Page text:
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The Pinnacle of jubilee celebrations
8:00am Saturday 11th August 2012 in Craven History
Farnhill Pinnacle has just celebrated its 125th anniversary. The landmark was built for Queen Victoria’s golden jubilee in 1887 – not her diamond jubilee in 1897 as sometimes stated in local history books. Its beginnings have been researched by Kildwick woman Helen Moran, of Kildwick and Farnhill History Group. Here are her findings.
Queen Victoria is Britain’s longest reigning monarch and was queen from June 20, 1837 to January 22, 1901. Her golden jubilee was celebrated on June 20 and 21, 1887.
Local preparations for celebrating the jubilee were comparatively last minute in contrast to many later royal celebrations which were the result of months of meticulous planning.
However, the legacy of 1887 included the creation of Farnhill ’s Jubilee Pinnacle which has defined the local landscape ever since.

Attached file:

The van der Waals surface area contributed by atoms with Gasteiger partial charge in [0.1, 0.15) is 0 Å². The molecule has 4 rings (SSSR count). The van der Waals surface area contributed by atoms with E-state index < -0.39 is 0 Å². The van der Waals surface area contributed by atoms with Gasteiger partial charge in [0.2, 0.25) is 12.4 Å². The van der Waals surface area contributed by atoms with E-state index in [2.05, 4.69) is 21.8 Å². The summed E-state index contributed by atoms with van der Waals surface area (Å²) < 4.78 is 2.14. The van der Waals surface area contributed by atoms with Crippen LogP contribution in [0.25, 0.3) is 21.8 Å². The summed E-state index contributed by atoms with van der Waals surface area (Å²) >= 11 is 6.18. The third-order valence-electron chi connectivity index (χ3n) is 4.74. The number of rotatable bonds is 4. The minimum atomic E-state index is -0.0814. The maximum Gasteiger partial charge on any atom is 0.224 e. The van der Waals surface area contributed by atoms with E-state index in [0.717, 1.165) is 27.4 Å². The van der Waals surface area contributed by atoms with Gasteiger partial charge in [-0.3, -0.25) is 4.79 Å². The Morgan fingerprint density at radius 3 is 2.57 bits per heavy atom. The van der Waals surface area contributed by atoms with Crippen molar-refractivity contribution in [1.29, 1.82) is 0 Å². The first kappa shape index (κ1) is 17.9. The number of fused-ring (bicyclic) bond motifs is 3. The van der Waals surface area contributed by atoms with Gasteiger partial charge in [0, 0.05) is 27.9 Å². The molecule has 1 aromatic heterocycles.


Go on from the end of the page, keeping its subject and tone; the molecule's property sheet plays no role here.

It came about thanks to the concerted effort of the residents of Farnhill and Kildwick and an enthusiastic new vicar in Kildwick. A full day of jubilee celebrations were rounded off with a beacon and rockets at the Pinnacle.
Newspaper reports in the months leading up to the jubilee give the impression that every town and village across the country was pre-occupied with preparing their royal celebrations – everywhere that is except Farnhill and Kildwick.
It was not until June 2 that the new vicar of Kildwick, the Rev Archibald Douglas Cavendish Thompson, convened a meeting in the parish room to discuss celebrating the occasion. The Craven Herald reported that it was: “unanimously resolved to have a public celebration of the Queen’s jubilee for the townships of Farnhill, Kildwick and Glusburn and a representative committee … was appointed to collect subscriptions and make the necessary arrangements.”
Mr Thompson was so recently arrived that he had not yet been formally inducted and no doubt his desire to be accepted and to be of service to his parishioners helped fuel his enthusiasm. It is possible that celebrations may have gone ahead without his intervention, but he played a key part in their initiation and execution through being elected president of the Jubilee committee.